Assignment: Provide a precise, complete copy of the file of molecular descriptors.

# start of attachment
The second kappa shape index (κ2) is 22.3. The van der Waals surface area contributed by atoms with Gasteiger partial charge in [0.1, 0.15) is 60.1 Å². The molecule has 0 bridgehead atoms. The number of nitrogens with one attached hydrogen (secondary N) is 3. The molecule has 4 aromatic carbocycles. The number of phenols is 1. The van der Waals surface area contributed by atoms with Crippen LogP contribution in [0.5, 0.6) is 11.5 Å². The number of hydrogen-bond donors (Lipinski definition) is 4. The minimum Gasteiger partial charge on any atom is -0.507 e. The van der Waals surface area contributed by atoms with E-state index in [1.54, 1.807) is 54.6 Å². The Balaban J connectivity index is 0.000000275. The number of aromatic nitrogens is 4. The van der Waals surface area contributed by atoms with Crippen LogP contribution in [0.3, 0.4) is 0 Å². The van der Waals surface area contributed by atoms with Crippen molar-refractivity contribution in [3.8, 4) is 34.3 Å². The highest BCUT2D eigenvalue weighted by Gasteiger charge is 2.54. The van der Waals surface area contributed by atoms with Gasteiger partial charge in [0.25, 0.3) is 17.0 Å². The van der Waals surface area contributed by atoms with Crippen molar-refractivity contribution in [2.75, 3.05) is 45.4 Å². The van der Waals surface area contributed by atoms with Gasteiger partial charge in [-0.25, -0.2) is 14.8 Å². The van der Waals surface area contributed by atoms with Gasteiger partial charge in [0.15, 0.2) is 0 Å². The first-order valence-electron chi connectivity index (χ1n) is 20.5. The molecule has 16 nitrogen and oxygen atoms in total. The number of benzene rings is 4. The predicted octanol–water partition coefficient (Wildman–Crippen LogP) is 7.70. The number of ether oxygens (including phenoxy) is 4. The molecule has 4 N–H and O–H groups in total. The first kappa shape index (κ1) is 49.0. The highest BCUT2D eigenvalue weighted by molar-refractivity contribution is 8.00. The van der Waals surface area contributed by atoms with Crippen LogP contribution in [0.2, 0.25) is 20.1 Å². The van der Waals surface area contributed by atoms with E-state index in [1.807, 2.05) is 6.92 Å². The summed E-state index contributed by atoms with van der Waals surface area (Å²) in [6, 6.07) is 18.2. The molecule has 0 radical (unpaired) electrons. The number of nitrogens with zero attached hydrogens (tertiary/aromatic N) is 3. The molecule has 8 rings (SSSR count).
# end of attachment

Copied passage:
The second kappa shape index (κ2) is 22.3. The van der Waals surface area contributed by atoms with Gasteiger partial charge in [0.1, 0.15) is 60.1 Å². The molecule has 0 bridgehead atoms. The number of nitrogens with one attached hydrogen (secondary N) is 3. The molecule has 4 aromatic carbocycles. The number of phenols is 1. The van der Waals surface area contributed by atoms with Crippen LogP contribution in [0.5, 0.6) is 11.5 Å². The number of hydrogen-bond donors (Lipinski definition) is 4. The minimum Gasteiger partial charge on any atom is -0.507 e. The van der Waals surface area contributed by atoms with E-state index in [1.54, 1.807) is 54.6 Å². The Balaban J connectivity index is 0.000000275. The number of aromatic nitrogens is 4. The van der Waals surface area contributed by atoms with Crippen LogP contribution in [0.3, 0.4) is 0 Å². The van der Waals surface area contributed by atoms with Crippen molar-refractivity contribution in [3.8, 4) is 34.3 Å². The highest BCUT2D eigenvalue weighted by Gasteiger charge is 2.54. The van der Waals surface area contributed by atoms with Gasteiger partial charge in [0.25, 0.3) is 17.0 Å². The van der Waals surface area contributed by atoms with Crippen molar-refractivity contribution in [2.75, 3.05) is 45.4 Å². The van der Waals surface area contributed by atoms with Gasteiger partial charge in [-0.25, -0.2) is 14.8 Å². The van der Waals surface area contributed by atoms with Gasteiger partial charge in [0.15, 0.2) is 0 Å². The first-order valence-electron chi connectivity index (χ1n) is 20.5. The molecule has 16 nitrogen and oxygen atoms in total. The number of benzene rings is 4. The predicted octanol–water partition coefficient (Wildman–Crippen LogP) is 7.70. The number of ether oxygens (including phenoxy) is 4. The molecule has 4 N–H and O–H groups in total. The first kappa shape index (κ1) is 49.0. The highest BCUT2D eigenvalue weighted by molar-refractivity contribution is 8.00. The van der Waals surface area contributed by atoms with Crippen LogP contribution in [0.2, 0.25) is 20.1 Å². The van der Waals surface area contributed by atoms with E-state index in [1.807, 2.05) is 6.92 Å². The summed E-state index contributed by atoms with van der Waals surface area (Å²) in [6, 6.07) is 18.2. The molecule has 0 radical (unpaired) electrons. The number of nitrogens with zero attached hydrogens (tertiary/aromatic N) is 3. The molecule has 8 rings (SSSR count).